THE CHINESE AS COLONISTS.
ture arising amongst their several districts, and who are responsible to the higher courts for the mode in which these are dealt with. Important cases, as a matter of course, are treated by the Dutch authorities; and a system of appeal, it is presumed, exists, so as to obviate corruption or injustice. The system is found to work well, and the Chinese like it; and example might with advantage be taken from it to introduce something of the same co-ordinate jurisdiction in other foreign states resorted to by Chinese. Could ameliorations of the kind described be once introduced, no long time would elapse before the results would show themselves in the increased attraction to foreign shores and happy settlement there of a people who, if properly understood and dealt with, are certainly capable of proving the most tractable and useful colonists in the world.
But, it may be argued, it does not suffice merely to establish the fact that the Chinaman is capable of becoming a useful colonist if properly understood and discreetly dealt with. There remains yet the difficulty of reconciling the white man to the damaging competition in the labor market to which he is subjected by the presence of the Chinaman, be he ever so quiet, good, and useful. The experience of all modern colonization goes to prove that the white working man cannot and will not tolerate the having to measure himself against colored labor. Not only does it inevitably drive him out of the market, but its mere introduction amongst a community of white men seems to have the direct effect of paralyzing their energies and creating a lower scale of society with which the white working man can have no sympathy, be he ever so poor and starving; and the result is that he either takes his place above the black and employs him to work for him, or he sinks to something below and becomes demoralized and lost.
This may be all very true, but it is open to question whether, as a consequence, the white man possesses the right to exclude the colored man from sharing with him any portion of God's earth, or competing with him in the great struggle for life which is the lot of humanity. A curse of servitude seems indeed to have been placed by an inscrutable Providence upon the colored races, and however philanthropists may claim that the colored man is by nature the equal of the white man, yet there can be no doubt that the time is still far distant when the colored man can fit himself for the equality political and social which theoretically should be his. But the white man may well be content to assert the ascendency which a more advanced state of civilization and intelligence has secured him, and to take the lead politically of his darker brother. There can be no justice in his attempting to appropriate likewise the loaves and fishes that should be common to all, or to grudge to the colored man the fruits of labor earned by the sweat of his own brow. If the interests of the two races clash, or harmony of sentiment and action be found difficult, it is for the government of the country concerned to meet the case by judicious legislation, which shall insure to every class the enjoyment of its reasonable and legitimate rights. For the masses to interfere, and to say, "This or that shall not be so long as it does not suit us," is to throw contempt on all government, and sooner or later to bring about a condition of anarchy dangerous alike to all. The latest accounts from San Francisco report that vast bands of working men have associated themselves by oath to stop the immigration of the Chinese altogether, and, if needs be; to destroy any Pacific mail steamer that attempts to introduce them. But let the case be reversed, and let a Chinese mob attempt such a high-handed measure as against American or other foreigners arriving upon their native shore — an outrage they would be quite capable of if driven thereto in retaliation — and what would be the consequence? Treaty rights would be instantly quoted against the disturbers of the peace, and the "inevitable gunboat" would forthwith appear on the scene to maintain these rights by force of arms. The white man, in fact, considers himself entitled to bring China and her commercial resources under tribute to his untiring enterprise and greed of gain, and the least he can do is to tolerate the admission into his own lands of Chinese whose object in resorting thereto is not so much to acquire wealth as to find bread for their daily needs.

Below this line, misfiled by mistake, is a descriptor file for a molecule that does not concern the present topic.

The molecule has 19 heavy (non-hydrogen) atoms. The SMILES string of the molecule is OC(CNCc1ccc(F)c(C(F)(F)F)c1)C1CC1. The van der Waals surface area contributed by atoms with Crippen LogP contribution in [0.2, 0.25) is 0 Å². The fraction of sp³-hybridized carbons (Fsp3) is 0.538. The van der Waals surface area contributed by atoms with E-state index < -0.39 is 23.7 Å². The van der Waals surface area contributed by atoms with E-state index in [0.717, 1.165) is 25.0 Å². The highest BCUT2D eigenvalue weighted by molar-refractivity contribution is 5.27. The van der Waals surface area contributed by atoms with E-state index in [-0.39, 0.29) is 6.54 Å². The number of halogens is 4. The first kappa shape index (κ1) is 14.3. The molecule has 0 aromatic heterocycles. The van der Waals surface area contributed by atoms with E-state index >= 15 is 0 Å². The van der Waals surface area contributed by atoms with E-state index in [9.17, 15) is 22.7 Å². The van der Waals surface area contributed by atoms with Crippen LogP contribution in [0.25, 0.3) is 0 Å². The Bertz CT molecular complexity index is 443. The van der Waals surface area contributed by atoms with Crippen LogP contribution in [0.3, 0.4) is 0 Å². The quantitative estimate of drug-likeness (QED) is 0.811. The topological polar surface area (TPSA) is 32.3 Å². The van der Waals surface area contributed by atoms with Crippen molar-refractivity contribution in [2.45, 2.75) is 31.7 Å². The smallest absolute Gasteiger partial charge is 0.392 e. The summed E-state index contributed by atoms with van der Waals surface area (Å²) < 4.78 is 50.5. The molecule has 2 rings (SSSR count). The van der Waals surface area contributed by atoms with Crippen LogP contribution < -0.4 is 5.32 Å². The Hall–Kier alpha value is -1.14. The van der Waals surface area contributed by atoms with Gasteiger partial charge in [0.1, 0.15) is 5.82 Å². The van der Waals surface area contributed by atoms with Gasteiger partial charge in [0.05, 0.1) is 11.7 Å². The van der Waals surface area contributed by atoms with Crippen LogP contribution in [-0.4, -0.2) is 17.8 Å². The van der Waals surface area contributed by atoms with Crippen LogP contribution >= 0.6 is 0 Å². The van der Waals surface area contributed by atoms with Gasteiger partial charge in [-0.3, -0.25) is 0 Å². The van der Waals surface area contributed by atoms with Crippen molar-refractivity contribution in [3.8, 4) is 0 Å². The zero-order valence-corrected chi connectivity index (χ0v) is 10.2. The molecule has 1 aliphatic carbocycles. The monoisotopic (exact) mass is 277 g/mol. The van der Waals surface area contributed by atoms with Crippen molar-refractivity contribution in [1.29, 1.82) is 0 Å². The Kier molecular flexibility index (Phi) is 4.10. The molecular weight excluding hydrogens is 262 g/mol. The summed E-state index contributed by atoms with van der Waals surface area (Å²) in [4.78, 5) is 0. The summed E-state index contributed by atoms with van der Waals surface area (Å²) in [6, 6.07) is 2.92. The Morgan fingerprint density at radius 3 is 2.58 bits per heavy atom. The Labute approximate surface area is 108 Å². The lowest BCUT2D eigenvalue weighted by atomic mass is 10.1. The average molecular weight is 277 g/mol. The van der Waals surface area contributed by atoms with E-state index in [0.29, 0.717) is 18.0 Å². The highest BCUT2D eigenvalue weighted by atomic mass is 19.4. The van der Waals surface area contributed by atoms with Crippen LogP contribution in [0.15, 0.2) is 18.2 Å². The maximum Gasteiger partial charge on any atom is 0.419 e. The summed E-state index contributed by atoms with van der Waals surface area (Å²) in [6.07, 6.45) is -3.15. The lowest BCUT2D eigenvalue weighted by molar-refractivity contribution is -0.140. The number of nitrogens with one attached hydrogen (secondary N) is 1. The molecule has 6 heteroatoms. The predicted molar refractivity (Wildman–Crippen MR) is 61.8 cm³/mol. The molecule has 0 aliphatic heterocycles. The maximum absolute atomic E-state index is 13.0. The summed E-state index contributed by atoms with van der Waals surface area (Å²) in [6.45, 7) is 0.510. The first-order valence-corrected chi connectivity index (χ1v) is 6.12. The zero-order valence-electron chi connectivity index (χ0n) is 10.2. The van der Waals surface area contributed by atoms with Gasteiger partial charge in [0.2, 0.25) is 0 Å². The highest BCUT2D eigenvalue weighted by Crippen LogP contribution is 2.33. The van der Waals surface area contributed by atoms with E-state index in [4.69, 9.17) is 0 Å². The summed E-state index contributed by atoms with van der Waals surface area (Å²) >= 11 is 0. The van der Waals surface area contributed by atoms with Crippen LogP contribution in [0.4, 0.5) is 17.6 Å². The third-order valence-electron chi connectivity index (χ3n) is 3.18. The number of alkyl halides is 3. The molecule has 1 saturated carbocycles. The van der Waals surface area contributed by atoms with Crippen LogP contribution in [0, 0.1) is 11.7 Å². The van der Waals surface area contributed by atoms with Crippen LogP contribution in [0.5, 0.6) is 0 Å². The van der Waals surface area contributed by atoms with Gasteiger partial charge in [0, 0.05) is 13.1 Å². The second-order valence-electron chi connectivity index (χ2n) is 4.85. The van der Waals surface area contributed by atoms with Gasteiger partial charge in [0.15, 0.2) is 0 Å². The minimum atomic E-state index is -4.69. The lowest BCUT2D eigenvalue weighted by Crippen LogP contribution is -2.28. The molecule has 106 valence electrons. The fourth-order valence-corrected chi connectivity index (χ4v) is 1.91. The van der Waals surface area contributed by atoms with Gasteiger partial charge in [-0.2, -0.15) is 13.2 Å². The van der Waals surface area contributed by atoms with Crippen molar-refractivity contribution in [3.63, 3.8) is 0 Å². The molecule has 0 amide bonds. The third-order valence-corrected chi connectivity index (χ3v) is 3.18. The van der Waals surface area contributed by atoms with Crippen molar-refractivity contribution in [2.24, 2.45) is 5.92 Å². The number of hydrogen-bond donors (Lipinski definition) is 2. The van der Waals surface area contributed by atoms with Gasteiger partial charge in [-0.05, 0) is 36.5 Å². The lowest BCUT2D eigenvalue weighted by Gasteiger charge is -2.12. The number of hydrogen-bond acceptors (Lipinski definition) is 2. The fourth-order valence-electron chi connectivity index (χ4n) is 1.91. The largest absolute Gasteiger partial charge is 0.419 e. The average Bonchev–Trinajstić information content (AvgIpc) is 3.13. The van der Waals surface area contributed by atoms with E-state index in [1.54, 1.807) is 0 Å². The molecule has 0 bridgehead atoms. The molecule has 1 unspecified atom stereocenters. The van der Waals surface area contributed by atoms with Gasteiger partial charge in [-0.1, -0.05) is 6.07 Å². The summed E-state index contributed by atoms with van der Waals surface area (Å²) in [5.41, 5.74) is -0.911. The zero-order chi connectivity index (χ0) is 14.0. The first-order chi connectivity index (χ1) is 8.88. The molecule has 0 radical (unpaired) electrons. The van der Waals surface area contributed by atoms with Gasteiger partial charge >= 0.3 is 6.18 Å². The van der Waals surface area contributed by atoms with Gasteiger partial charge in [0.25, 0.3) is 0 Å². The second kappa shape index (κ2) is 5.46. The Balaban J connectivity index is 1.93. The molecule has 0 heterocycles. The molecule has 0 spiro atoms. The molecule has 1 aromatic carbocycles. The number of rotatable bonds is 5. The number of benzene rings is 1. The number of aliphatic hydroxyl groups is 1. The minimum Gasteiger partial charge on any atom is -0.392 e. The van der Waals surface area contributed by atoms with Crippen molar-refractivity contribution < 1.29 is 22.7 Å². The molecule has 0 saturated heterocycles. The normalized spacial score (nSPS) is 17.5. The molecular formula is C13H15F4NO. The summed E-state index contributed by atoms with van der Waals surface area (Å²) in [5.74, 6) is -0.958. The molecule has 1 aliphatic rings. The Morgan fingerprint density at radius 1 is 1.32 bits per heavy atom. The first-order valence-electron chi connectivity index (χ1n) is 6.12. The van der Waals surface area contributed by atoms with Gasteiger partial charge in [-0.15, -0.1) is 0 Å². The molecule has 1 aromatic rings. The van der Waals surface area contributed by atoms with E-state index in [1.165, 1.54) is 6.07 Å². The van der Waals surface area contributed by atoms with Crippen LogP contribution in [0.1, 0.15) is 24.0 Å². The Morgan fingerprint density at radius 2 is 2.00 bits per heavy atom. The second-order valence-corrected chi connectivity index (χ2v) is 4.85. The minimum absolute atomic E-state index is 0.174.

The question very naturally suggests itself, what is then to be the future of the Chinese in Australia and America? It is difficult to make a forecast on this head with any approach to precision in view of the ever-varying phases which mark the political atmosphere in these days. In the United States especially paroxysms of political fever so continually agitate individual states, and even at times the nation at large, that he would be a bold man who would presume to predict what will be the condition of the country or any section of